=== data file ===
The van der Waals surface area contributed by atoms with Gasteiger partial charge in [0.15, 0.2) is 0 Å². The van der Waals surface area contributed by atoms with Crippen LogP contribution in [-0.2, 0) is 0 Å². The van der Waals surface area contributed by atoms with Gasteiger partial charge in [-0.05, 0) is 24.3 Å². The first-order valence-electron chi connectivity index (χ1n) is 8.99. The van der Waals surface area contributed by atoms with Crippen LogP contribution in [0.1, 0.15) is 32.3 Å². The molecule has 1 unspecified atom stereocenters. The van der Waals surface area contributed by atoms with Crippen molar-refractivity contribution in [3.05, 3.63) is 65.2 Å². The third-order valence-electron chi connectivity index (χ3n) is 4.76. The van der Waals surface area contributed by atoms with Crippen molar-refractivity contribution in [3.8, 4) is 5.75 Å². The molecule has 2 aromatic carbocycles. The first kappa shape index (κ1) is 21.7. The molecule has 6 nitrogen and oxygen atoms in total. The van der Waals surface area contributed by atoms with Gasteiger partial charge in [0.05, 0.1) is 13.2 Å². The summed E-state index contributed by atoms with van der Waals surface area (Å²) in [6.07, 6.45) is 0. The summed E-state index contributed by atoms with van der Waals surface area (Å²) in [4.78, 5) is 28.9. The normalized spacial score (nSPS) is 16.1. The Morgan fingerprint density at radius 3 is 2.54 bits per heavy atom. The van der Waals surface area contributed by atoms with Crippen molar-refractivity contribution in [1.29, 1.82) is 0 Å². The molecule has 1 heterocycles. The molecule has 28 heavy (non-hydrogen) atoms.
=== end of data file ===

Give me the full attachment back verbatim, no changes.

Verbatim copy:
The van der Waals surface area contributed by atoms with Gasteiger partial charge in [0.15, 0.2) is 0 Å². The van der Waals surface area contributed by atoms with Crippen LogP contribution in [-0.2, 0) is 0 Å². The van der Waals surface area contributed by atoms with Gasteiger partial charge in [-0.05, 0) is 24.3 Å². The first-order valence-electron chi connectivity index (χ1n) is 8.99. The van der Waals surface area contributed by atoms with Crippen LogP contribution in [0.1, 0.15) is 32.3 Å². The molecule has 1 unspecified atom stereocenters. The van der Waals surface area contributed by atoms with Crippen molar-refractivity contribution in [3.05, 3.63) is 65.2 Å². The third-order valence-electron chi connectivity index (χ3n) is 4.76. The van der Waals surface area contributed by atoms with Crippen molar-refractivity contribution in [3.8, 4) is 5.75 Å². The molecule has 2 aromatic carbocycles. The first kappa shape index (κ1) is 21.7. The molecule has 6 nitrogen and oxygen atoms in total. The van der Waals surface area contributed by atoms with Gasteiger partial charge in [0.05, 0.1) is 13.2 Å². The summed E-state index contributed by atoms with van der Waals surface area (Å²) in [6.07, 6.45) is 0. The summed E-state index contributed by atoms with van der Waals surface area (Å²) in [4.78, 5) is 28.9. The normalized spacial score (nSPS) is 16.1. The Morgan fingerprint density at radius 3 is 2.54 bits per heavy atom. The van der Waals surface area contributed by atoms with Crippen molar-refractivity contribution in [1.29, 1.82) is 0 Å². The molecule has 1 heterocycles. The molecule has 28 heavy (non-hydrogen) atoms.